Everyone along the shore and on the pier watched the selfless act of kindness. 

            A leader said to the three young men. “What a blessing you are.”

            One of the boys answered, “We are the ones who are blessed.”

            As I watched the scene at Young Life’s Capernaum camp, a weekend for special needs young people, I thought of the friends of the paralyzed man in the Bible story. He had a need and they carried him to Jesus where he was healed.  

            Our Capernaum friend wasn’t healed physically but his heart was full of joy. The three young men gave him an experience he may have never had and may never have again. Their gift with the love and compassion of all four young men touched all who watched. Especially me. 

Love comes in many forms. 

Loving Father, thank you for those who show the love of Jesus to those who can’t repay it in the same way. Help us to be Jesus to whomever we meet. Amen. 

Monday, January 6, 2020

A Detour on Our Shopping Trip



Trust in the Lord with all thine heart; and lean not unto thine own understanding. In all thy ways acknowledge him, and he shall direct thy paths. (Proverbs 3: 5-6 KJV)

An elderly lady by the side of the road caught our attention.
As my granddaughter, Emily, and I stopped at a light during our shopping trip. 

            Neither of us could read the entire cardboard sign, but we saw the cross at the bottom. 

            We looked at each other and knew we needed to do something. 

            “Look in the console. I think there is an energy bar in there,” I said.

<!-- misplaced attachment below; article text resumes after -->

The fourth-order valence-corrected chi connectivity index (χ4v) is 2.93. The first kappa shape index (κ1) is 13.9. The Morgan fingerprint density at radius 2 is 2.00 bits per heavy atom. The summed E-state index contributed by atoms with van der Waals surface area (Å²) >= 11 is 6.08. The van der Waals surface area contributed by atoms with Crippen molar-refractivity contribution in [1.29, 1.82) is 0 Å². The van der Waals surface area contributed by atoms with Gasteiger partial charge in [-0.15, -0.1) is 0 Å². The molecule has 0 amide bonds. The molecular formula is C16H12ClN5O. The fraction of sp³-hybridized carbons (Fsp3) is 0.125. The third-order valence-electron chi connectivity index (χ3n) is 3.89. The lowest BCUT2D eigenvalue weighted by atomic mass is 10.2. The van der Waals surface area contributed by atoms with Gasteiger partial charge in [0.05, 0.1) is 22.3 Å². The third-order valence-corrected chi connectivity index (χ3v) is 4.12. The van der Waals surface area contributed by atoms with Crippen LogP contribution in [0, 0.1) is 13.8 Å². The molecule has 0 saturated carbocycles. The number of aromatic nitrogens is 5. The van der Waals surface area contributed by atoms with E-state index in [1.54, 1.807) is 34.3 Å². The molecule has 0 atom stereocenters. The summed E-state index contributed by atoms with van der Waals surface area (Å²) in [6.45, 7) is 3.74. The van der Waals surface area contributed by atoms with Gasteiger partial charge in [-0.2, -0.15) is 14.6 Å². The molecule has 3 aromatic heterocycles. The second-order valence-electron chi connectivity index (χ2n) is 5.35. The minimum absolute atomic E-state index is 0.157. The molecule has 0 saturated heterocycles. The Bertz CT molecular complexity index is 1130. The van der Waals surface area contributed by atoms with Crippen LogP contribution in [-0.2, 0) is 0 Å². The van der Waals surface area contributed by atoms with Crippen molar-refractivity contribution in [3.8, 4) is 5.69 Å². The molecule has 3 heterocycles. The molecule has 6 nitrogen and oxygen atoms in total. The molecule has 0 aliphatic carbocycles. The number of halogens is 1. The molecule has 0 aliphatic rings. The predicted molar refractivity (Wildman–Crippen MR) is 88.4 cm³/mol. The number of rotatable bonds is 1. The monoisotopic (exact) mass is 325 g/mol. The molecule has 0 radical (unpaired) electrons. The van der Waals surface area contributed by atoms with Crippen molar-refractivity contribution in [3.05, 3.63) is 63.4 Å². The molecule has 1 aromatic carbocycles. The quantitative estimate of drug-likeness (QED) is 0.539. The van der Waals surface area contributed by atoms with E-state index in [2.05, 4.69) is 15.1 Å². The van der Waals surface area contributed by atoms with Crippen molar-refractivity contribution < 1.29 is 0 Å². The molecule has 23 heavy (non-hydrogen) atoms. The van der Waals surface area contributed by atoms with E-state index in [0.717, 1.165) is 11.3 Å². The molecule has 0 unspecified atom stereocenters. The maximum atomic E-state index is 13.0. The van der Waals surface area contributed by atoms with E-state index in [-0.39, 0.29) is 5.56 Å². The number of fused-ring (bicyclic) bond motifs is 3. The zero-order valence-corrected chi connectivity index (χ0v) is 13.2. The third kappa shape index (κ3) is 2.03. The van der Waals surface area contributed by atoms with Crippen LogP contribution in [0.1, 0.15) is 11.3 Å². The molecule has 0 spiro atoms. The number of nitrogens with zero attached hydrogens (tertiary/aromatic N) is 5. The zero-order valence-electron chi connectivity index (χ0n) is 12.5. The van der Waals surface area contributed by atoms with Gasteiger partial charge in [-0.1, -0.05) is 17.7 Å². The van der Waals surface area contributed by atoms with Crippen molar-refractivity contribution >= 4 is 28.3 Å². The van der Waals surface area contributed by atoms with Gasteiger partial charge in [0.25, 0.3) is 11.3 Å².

Emily pulled out the bar and a small bag of trail mix. We knew our time was limited. 

            From two lanes away, I knew Emily wouldn’t be able to get out of the car safely. She rolled her window down. Before she could toss the snacks to the lady, the light changed. 

            With cars behind me, I had to move forward. 

            “Grandma, she looked so sad. She thought we were going to give her something. We need to go back.”

            I agreed and made a u turn. Thankfully, no cars blocked my way at the intersection. I pulled into a drive near the lady and her walker. Emily stepped out of the car and handed her the food.

            She smiled and thanked Emily. She looked carefully at the two gifts. From her seat, she looked at us and mouthed, “Thank you.” 

            The light changed, and we drove off. We will never know her story, but we both realized we needed to help. Our small contribution wouldn’t solve her problems but hopefully, her day was brighter. We acknowledged her instead of looking straight ahead. 
            It doesn’t take a lot of time to make someone feel cared for and special. Whether it is someone by the road, an overworked clerk, a garbage man, a teller at a bank, or someone who lives in your home. Everyone likes a bit of gratitude and love.  

Heavenly Father, thank you for giving us opportunities to serve and follow your example. Amen

Tuesday, December 24, 2019

Another Ambush of Grief



Trails of memories flowed from my eyes. For the third day, gray clouds blocked the sun. Perhaps the dreariness sparked the tears.